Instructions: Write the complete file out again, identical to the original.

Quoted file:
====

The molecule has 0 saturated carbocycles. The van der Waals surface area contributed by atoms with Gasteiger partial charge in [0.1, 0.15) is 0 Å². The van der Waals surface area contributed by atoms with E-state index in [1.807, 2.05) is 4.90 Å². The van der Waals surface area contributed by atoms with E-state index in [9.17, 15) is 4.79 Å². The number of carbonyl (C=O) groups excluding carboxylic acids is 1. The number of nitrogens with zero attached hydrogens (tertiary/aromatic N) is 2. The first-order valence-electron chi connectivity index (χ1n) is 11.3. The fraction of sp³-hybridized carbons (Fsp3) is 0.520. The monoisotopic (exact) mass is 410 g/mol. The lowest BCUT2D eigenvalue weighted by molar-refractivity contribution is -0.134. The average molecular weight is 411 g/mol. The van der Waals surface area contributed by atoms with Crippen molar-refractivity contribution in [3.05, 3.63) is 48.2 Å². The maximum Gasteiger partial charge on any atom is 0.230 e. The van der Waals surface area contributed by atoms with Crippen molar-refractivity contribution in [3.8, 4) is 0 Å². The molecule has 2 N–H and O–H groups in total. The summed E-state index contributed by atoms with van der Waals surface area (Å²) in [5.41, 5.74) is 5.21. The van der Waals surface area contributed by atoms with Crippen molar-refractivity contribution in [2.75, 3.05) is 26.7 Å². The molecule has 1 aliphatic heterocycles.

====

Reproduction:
The molecule has 0 saturated carbocycles. The van der Waals surface area contributed by atoms with Gasteiger partial charge in [0.1, 0.15) is 0 Å². The van der Waals surface area contributed by atoms with E-state index in [1.807, 2.05) is 4.90 Å². The van der Waals surface area contributed by atoms with E-state index in [9.17, 15) is 4.79 Å². The number of carbonyl (C=O) groups excluding carboxylic acids is 1. The number of nitrogens with zero attached hydrogens (tertiary/aromatic N) is 2. The first-order valence-electron chi connectivity index (χ1n) is 11.3. The fraction of sp³-hybridized carbons (Fsp3) is 0.520. The monoisotopic (exact) mass is 410 g/mol. The lowest BCUT2D eigenvalue weighted by molar-refractivity contribution is -0.134. The average molecular weight is 411 g/mol. The van der Waals surface area contributed by atoms with Crippen molar-refractivity contribution in [3.05, 3.63) is 48.2 Å². The maximum Gasteiger partial charge on any atom is 0.230 e. The van der Waals surface area contributed by atoms with Crippen molar-refractivity contribution in [3.8, 4) is 0 Å². The molecule has 2 N–H and O–H groups in total. The summed E-state index contributed by atoms with van der Waals surface area (Å²) in [5.41, 5.74) is 5.21. The van der Waals surface area contributed by atoms with Crippen molar-refractivity contribution in [2.75, 3.05) is 26.7 Å². The molecule has 1 aliphatic heterocycles.